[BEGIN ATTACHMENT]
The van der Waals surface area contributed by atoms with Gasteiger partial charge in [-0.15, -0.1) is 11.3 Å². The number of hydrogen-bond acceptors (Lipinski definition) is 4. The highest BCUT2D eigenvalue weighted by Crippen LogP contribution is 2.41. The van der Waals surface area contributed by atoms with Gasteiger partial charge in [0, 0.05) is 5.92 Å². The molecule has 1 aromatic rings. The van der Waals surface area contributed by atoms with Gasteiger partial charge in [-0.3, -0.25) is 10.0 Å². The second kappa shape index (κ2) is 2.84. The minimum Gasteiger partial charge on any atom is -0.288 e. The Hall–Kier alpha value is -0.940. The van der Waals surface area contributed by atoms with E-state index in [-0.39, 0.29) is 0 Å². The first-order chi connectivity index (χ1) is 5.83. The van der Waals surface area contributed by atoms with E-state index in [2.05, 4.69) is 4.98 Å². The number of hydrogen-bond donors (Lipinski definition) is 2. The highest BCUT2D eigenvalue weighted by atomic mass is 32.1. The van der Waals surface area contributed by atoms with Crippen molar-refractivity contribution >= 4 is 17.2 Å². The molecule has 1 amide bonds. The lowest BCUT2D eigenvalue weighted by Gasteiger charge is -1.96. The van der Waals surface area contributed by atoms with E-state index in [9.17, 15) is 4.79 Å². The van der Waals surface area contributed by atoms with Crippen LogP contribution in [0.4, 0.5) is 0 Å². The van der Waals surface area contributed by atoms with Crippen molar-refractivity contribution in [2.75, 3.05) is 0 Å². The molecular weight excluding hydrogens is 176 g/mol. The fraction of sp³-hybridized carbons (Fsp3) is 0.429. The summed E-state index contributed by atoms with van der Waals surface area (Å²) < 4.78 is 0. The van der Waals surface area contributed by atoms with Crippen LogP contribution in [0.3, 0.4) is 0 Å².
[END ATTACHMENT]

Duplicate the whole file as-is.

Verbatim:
The van der Waals surface area contributed by atoms with Gasteiger partial charge in [-0.15, -0.1) is 11.3 Å². The number of hydrogen-bond acceptors (Lipinski definition) is 4. The highest BCUT2D eigenvalue weighted by Crippen LogP contribution is 2.41. The van der Waals surface area contributed by atoms with Gasteiger partial charge in [0, 0.05) is 5.92 Å². The molecule has 1 aromatic rings. The van der Waals surface area contributed by atoms with Gasteiger partial charge in [-0.3, -0.25) is 10.0 Å². The second kappa shape index (κ2) is 2.84. The minimum Gasteiger partial charge on any atom is -0.288 e. The Hall–Kier alpha value is -0.940. The van der Waals surface area contributed by atoms with E-state index in [-0.39, 0.29) is 0 Å². The first-order chi connectivity index (χ1) is 5.83. The van der Waals surface area contributed by atoms with E-state index in [2.05, 4.69) is 4.98 Å². The number of hydrogen-bond donors (Lipinski definition) is 2. The highest BCUT2D eigenvalue weighted by atomic mass is 32.1. The van der Waals surface area contributed by atoms with Crippen molar-refractivity contribution >= 4 is 17.2 Å². The molecule has 1 amide bonds. The lowest BCUT2D eigenvalue weighted by Gasteiger charge is -1.96. The van der Waals surface area contributed by atoms with E-state index in [9.17, 15) is 4.79 Å². The van der Waals surface area contributed by atoms with Crippen LogP contribution in [0.4, 0.5) is 0 Å². The van der Waals surface area contributed by atoms with Crippen molar-refractivity contribution in [2.75, 3.05) is 0 Å². The molecular weight excluding hydrogens is 176 g/mol. The fraction of sp³-hybridized carbons (Fsp3) is 0.429. The summed E-state index contributed by atoms with van der Waals surface area (Å²) < 4.78 is 0. The van der Waals surface area contributed by atoms with Crippen LogP contribution in [0.3, 0.4) is 0 Å².